And now it is time. The last twenty-plus years have been hard ones for my family, years of loss and compromise, and now we ready for another loss. My mother has been sick all winter and the doctors have not been able to put a name on the sickness. She isn’t even sure she can make it back up to Cape Cod for one last summer. It is time to sell, obviously, but she calls me every day, second-guessing her decision. I hear the fear and hesitation in her voice. She knows what this decision means, not just emotionally but symbolically, a harbinger of a greater loss. The greatest loss.
I throw out my mother’s old umbrellas, golf tees, baseball caps, dead batteries, tennis trophies, and the wooden apples that have always been in that cracked bowl in the dining room. Hones wraps a couple of her paintings in newspaper; he will store them for me in his basement until I can pick them up. My mother never quite mastered perspective, but that just gives the work—paintings of our local marshes and sailboats and of huge blooming flowers—more charm. Like her house, she was an inspired amateur.
This week has been in many ways a tunneling down, an archeological dig into my own and my family’s past. But there is a memory I cannot get to, a place I cannot uncover. Mother. What that word once meant. I try to really get back to what that meant at one time in my life. It’s impossible, I think. I usually give up and settle on father instead, father where the dramatic clashes and the rage and the sense of being judged and the focus on achievement are still readily accessed. Those memories come fairly easily. It is the other thing, the earlier thing, that I cannot reach. I manage a tear or two but it is not for the thing itself, but for my inability to get there. I feel cold, and I dislike my coldness.
“I’m going to the harbor,” I yell to Hones. But I head to the beach instead. That is something else I learned here: to try and live in places where you can launch your favorite walks directly from your house. It makes a difference. I head down the beach to the bluff, away from people. John Hay always talked about our need for space, and at first I didn’t know what he meant. But I think he meant finding a place where you have elbow room, a place where you can wear sweats and never comb your hair, and a place where your main business is, to paraphrase Thoreau, between yourself and the universe. It is the sort of space you need to be creative, where you can be in what Melville called “a grass-growing mood.” It is yet another gift this place has given me. Last night I woke up and walked out on the back deck to piss and the stars were so sharp they looked like they could cut you and the cold felt good and made the warm sleep that followed delightful. It was so quiet and deserted in the middle of the night that you could hear one car cutting through the air all the way up on Route 6-A. Having this place has meant everything to me. I might have been a writer without it, but not the writer I am. I know who to thank for that gift.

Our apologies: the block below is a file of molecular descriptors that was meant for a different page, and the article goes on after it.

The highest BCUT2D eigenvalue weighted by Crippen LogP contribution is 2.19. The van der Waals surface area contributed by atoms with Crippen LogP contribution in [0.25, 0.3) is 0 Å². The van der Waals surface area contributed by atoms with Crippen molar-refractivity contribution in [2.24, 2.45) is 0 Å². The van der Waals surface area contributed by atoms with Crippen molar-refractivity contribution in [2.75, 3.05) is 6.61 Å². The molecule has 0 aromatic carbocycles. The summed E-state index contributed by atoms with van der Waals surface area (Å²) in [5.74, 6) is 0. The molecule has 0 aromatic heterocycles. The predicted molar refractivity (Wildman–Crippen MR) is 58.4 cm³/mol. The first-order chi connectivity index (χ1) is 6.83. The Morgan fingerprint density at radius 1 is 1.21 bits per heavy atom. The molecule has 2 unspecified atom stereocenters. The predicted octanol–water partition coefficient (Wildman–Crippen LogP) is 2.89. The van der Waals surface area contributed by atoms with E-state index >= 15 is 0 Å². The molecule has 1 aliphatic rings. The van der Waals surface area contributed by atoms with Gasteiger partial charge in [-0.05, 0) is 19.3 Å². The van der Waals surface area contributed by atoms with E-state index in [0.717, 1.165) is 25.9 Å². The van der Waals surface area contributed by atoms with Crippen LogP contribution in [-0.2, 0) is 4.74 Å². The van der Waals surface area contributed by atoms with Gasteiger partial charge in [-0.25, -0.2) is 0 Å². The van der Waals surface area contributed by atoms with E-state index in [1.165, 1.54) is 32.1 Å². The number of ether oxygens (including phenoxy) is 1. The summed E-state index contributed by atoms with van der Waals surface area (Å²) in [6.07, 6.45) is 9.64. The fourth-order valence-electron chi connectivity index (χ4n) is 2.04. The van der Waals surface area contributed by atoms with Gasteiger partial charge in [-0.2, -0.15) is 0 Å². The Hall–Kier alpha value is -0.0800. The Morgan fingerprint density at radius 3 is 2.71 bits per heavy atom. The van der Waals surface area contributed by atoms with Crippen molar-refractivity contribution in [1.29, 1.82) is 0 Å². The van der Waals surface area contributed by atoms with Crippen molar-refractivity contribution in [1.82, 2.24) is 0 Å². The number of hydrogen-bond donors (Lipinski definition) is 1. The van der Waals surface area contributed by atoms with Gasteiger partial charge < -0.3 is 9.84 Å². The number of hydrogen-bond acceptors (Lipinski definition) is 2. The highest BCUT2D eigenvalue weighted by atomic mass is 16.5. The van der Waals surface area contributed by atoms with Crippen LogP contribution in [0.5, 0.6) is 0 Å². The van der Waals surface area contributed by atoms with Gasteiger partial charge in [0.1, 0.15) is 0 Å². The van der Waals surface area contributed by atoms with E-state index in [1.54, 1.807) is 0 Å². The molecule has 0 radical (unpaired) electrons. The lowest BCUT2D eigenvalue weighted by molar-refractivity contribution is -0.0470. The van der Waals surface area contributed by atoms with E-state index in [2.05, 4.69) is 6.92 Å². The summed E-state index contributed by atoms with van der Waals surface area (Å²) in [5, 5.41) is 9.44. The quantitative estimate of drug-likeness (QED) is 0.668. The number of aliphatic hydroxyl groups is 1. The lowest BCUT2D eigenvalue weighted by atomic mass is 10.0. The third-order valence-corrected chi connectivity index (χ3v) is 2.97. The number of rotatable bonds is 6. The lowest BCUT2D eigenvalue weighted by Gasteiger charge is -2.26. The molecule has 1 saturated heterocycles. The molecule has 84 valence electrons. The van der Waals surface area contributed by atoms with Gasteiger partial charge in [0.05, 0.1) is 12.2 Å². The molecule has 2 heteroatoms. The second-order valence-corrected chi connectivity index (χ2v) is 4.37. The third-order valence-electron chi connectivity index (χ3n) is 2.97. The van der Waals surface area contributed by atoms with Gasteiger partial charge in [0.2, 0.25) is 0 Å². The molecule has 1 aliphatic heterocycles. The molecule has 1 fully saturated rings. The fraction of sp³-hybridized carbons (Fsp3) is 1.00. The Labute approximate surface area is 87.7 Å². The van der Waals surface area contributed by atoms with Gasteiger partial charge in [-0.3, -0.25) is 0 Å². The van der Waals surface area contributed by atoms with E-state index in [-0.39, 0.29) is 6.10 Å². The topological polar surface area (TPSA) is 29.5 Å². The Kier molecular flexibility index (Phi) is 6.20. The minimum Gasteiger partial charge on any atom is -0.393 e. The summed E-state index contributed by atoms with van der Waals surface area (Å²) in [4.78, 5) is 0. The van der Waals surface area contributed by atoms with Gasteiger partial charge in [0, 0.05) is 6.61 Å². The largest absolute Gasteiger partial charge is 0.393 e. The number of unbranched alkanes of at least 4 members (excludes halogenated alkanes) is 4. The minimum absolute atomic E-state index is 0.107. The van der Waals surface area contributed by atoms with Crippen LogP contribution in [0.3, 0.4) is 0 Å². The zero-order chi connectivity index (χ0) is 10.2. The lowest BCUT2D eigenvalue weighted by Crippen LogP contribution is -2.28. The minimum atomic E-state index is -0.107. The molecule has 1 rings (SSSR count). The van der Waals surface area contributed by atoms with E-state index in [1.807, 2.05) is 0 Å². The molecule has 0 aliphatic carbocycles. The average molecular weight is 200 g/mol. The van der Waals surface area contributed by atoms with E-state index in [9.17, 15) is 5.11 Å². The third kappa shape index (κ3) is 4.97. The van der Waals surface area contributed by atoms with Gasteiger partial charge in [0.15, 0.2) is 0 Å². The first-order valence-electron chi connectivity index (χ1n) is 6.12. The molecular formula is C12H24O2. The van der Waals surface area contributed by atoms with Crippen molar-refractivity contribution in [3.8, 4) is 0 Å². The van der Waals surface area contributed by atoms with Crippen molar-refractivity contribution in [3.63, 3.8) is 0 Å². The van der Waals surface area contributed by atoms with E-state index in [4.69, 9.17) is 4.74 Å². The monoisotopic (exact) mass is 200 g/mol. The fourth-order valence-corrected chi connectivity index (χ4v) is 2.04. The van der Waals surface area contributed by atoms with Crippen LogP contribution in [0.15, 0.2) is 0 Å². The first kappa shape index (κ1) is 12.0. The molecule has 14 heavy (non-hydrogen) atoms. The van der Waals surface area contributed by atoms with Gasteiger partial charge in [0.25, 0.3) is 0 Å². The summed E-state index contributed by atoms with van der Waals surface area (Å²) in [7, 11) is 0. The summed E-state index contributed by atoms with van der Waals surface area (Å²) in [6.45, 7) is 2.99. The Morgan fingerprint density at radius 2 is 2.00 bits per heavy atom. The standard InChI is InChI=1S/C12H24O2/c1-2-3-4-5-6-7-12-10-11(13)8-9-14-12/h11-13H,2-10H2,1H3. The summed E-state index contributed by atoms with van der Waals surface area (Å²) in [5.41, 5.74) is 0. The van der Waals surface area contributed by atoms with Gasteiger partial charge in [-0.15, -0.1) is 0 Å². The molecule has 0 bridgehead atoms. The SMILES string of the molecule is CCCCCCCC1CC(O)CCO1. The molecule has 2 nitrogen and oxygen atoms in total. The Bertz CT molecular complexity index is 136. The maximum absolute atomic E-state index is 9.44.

Sometimes writing seems merely the process of remembering what you’ve already been really thinking about anyway. I am now one year shy of the age my mother was when my father died, and I have been thinking more and more of loss. I turn it into a joke sometimes. Like last weekend when Hones and I visited some old friends in Falmouth—in part to take the week’s only showers—and over cocktails I told them that I was on a “Spread the Dread” tour, and that we are all “hurtling toward death.” But it is not a joke. For fifty-five years, her entire adult life, my mother has headed to Cape Cod every summer. This year she will not. So what, you could say, a wealthy woman will not get to go live in her second home. Boo-hoo. Okay, I take the point, but I insist that this house, and its loss, mean something. What it means for one family is that an almost umbilical attachment between memory and place will be severed.
As with her novel, so with mine. Writing has its uses but it can only help so much. For all my scribbling as part of the epidemical conspiracy for paper’s destruction, I can’t hold on to what is passing. It slips ahead, the rushing days rolling into years, and then, momentum building like a set of breakers, into decades and soon into a lifetime. We look back at it through the layers, dig into it, try to put names on it or make sense of it. But we can never find it, because it is gone.